How the Venomous, Egg-Laying Platypus Evolved

The odd Australian mammal has an intriguing family tree.

If there was a poster animal for diversification, it would have to be the platypus. It looks like an otter that’s gone trick-or-treating as a duck.

The platypus is an Australian mammal with some weirdly reptilian traits, like egg laying.

While we think of mammals and reptiles as very different, at one time they were more closely related, says Wes Warren of the Washington University School of Medicine in St. Louis.

Warren led the 2008 study that found that the platypus has genetic similarities to reptiles, birds, and mammals.

Evolutionary Split

Mammal-like reptiles diverged from the lineage they shared with birds and reptiles about 280 million years ago.

Around 80 million years later, the monotremes—or egg-laying mammals—split off from the mammalian lineage, says Rebecca Young, a biologist at the University of Texas at Austin.

Venomous males have sharp stingers on the heels of their rear feet and can use them to deliver a strong blow.

All that remains of that branch of the family tree is the platypus and four species of echidna. 

This split happened before the evolution of the placenta, Young says, “so in that sense they are somewhere between a lizard and what we think of as a human-like placental mammal,” retaining some reptilian and mammalian features.

Though monotremes' fossil record is limited, some skulls have been found, such as the extinct Obdurodon dicksoni. The creature, which lived during the Miocene period (about 23.3 million to 5.3 million years ago), has a similar snout to the modern-day platypus, but is likely not directly related.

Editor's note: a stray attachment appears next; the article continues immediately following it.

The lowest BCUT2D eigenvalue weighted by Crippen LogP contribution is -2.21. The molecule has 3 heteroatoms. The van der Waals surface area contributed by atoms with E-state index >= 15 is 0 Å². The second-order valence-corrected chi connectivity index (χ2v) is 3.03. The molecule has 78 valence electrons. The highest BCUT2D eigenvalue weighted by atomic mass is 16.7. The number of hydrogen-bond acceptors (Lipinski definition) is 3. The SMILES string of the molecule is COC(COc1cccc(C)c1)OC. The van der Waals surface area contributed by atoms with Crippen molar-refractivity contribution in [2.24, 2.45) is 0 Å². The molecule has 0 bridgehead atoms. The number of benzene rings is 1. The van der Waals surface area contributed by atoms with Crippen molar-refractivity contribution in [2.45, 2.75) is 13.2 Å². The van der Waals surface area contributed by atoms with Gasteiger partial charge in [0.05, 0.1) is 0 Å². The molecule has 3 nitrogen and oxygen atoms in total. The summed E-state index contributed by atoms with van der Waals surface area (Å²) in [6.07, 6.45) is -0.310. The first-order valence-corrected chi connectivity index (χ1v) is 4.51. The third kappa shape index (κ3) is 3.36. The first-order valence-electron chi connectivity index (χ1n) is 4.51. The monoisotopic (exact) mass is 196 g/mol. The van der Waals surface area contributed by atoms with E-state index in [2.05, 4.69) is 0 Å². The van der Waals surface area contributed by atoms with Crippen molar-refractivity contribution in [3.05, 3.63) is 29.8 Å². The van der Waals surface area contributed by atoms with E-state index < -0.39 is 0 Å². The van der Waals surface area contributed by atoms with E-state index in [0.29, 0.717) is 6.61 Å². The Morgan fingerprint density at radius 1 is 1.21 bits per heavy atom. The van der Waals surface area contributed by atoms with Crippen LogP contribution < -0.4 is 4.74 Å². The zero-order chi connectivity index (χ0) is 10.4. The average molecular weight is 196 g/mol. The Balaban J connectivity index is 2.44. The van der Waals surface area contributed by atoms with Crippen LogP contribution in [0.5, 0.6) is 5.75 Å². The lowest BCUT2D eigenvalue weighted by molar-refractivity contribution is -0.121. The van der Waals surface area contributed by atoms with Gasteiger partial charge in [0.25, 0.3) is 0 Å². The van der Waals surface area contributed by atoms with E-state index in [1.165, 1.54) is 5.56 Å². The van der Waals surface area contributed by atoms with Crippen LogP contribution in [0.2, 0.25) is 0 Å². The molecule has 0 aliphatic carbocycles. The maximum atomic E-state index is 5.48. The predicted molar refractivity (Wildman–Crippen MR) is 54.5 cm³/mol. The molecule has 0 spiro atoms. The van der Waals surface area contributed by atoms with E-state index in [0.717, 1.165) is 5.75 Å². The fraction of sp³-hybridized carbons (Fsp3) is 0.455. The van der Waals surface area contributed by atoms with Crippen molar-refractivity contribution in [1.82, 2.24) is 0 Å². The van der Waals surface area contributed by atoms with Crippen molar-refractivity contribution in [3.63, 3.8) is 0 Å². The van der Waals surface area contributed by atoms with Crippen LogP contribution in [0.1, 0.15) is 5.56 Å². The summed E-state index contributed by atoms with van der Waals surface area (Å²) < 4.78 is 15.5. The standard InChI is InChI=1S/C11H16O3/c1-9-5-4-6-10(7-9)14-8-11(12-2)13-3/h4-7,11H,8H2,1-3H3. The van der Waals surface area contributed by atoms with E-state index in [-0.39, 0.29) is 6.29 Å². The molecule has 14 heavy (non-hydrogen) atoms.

While modern platypuses are down under, fossil evidence also shows that an ancient platypus lived in South America.

A zookeeper cradles rare twin platypus babies, which are known as puggles, at Healesville Sanctuary in Australia.

Your Electric Bill

But why platypuses “stopped evolving and losing these components that make a mammal a mammal,” such as fur, remains a mystery, says Warren.

For instance, the platypus's milk seeps through pores in its abdomen, not through teats as in all other mammals. Another unmammal-like trait is how they forage for food. Platypuses close their eyes, ears, and noses underwater and find prey by sensing electric currents with their ducklike bills.

Another reptilian similarity is their venom, which males inject into prey via a spur in their heels—a unique method of delivery among venomous creatures.

These bottom feeders scoop up insects, larvae, shellfish, and worms in their bill along with bits of gravel and mud. Platypuses do not have teeth, so the bits of gravel help them to "chew" their meal.

Warren led a 2010 study that found 83 toxins in platypus venom, which contains genes that resemble the venom genes of other animals, including snakes, starfish, and spiders. It's likely an example of convergent evolution, in which unrelated species evolve similar traits.

Speaking of evolution, the platypus is a good reminder that the process can be random, with mutations and adaptations that happen along the way, Young says.

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